INDIANAPOLIS — Johanna Algodon wound through the crowd of adults in sparkling dresses and pressed suits, her pigtails swinging.
The 4-year-old looked utterly at ease, whether grabbing the hand of Rotarian Tony Campbell or demanding a hug from Dr. Stephanie Kinnaman, the leader of Indiana’s Gift of Life program. After all, they’d been the ones to make it possible for her to come to the United States, who helped organize the open heart surgery that saved her life.
She and her mother, Carmina Algodon, spent the past few weeks visiting with family in the United States, but they made a stop on Saturday at the 18th annual Gift of Life Auction, which raised more than $50,000 for efforts to send teams to developing countries and to bring children to the United States for life-saving heart surgeries.
The event brought together hundreds of supporters who applauded Johanna and the program that made it possible for her to attend the event, which serves as the biggest Rotary fundraiser of the year for Gift of Life.
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As she posed for a picture with Kinnaman, another auction-goer admired Johanna’s glittery red skirt. Johanna obliged her admirers with a gleeful twirl.
It’s a treat for both Algodon and Johanna to visit with the people who made it possible for Johanna to get the surgery she needed to thrive. They say they’ve formed lasting bonds with people like Susanna Combs, at whose house they stayed during this latest visit, and Kinnaman.
More than 90 percent of children with congenital heart defects are born in countries without adequate health care options, said Gift of Life International CEO Rob Raylman, who spoke to the crowd gathered at the Community Life Center on east Washington Street Saturday. Gift of Life bridges that gap, bringing children to the U.S. to receive care and sending teams out to developing countries to help train their doctors and nurses as well, he said.
While Gift of Life International has sent teams to more than 70 countries across the globe, Indiana’s Gift of Life team has focused on a few areas, including Uganda and Amman, Jordan, said Sara Joyner, who helped coordinate Saturday’s fundraiser. The partnership between Gift of Life and Greenfield’s Rotary club has also brought about 67 children to the United States to undergo surgery in the last two decades, she said. All told, the group has helped about 367 children and their families, she said.
Algodon first learned of Gift of Life when a team came to the Philippines to perform simple procedures on children with heart defects. The team couldn’t help Johanna then, but her mother kept the name, Gift of Life, tucked away like a charm. Her aunt and uncle, both missionaries, knew Combs through their work, and they discovered Indiana’s Gift of Life team through her, Kinnaman said.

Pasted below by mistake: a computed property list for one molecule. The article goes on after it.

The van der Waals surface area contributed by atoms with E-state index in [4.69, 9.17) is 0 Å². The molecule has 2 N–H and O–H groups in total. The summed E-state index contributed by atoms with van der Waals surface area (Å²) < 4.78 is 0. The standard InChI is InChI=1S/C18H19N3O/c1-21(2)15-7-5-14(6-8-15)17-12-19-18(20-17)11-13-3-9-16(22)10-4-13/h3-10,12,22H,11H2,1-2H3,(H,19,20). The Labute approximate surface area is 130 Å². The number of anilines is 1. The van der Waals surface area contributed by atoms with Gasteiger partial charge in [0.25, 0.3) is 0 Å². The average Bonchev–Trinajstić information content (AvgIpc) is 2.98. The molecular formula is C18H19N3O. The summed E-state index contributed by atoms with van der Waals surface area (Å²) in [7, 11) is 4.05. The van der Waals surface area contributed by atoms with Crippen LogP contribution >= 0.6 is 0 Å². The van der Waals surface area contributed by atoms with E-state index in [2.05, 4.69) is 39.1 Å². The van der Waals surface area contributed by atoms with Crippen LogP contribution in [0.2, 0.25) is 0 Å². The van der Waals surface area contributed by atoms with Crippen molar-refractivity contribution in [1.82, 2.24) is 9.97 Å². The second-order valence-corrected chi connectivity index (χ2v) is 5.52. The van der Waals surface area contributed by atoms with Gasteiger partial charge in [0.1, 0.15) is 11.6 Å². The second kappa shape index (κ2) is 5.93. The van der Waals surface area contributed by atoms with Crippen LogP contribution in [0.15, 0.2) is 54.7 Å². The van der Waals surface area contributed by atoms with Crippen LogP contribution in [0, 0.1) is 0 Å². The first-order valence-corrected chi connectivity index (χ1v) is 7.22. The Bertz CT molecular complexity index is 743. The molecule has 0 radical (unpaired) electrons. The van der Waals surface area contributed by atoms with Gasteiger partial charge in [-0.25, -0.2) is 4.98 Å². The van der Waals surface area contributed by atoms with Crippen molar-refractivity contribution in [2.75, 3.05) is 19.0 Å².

Algodon calls many of the people responsible for helping to save her daughter’s life her aunts and uncles; it felt natural to look on the local Gift of Life team members as her family when they were so instrumental in fixing both hers and Johanna’s broken hearts.
Having Johanna and her mother present at Saturday’s event underscored the significance of bidding on the auction items, as every dollar pledged will go toward helping children just like Johanna, said Monica Kowaleski, event co-chair.
Like many of the Rotarians, Kowaleski has spent time with this year’s Gift of Life recipients. They are more than patients; they are family.
She went with Johanna and Carmina to see Disney on Ice recently, cheered alongside them as the cast of familiar characters skated across the ice.
“It’s a memory we will have forever,” she said. “And when they go home, we’ll have social media to stay in touch.”
It’s a routine Kowaleski knows well. She grew particularly close to the youngest child ever brought to Riley Hospital through the Indiana Gift of Life team, Mira Llalloshi, who was only 6 months old at the time. Five years later, Kowaleski is still watching Mira grow up in Kosovo on Facebook.
But on Saturday, it was Johanna that Kowaleski and the crowd were watching as the little girl giggled into the microphone and said, “Thank you for fixing my heart.”
The Greenfield Rotary Club and the heart team at Riley Hospital for Children bring children with congenital heart defects to the Indianapolis children’s hospital for life-saving surgeries. The local branch of Gift of Life international has brought more than 300 children to Indiana for heart surgeries. Some of the most recent recipients include:
Johanna Algodon, 4
Age at time of surgery: 3
Home country: Philippines
Mattithia Ettien, 4
Age at time of surgery: 2
Home country: Ivory Coast
Adyan Aljawadeya, 4
Age at time of surgery: 3
Home country: Iraq
The Greenfield Rotary Club supports Gift of Life International, an organization that provides children born with congenital heart defects with life-saving surgeries, each year with its annual Gift of Life auction. The event raises roughly $50,000 each year, officials said, through a combination of live auction, silent auction and raffle items.
Gift of Life has a two-pronged approach to treating children born with heart defects. It sends teams of doctors and nurses to countries where defects cannot be treated, but it also brings children needing complicated procedures to the United States.
Indiana’s Gift of Life has brought about 15 children to Riley Hospital for Children for heart surgeries; altogether, its team members have treated about 310 children across the globe, including in Amman, Jordan, and Uganda.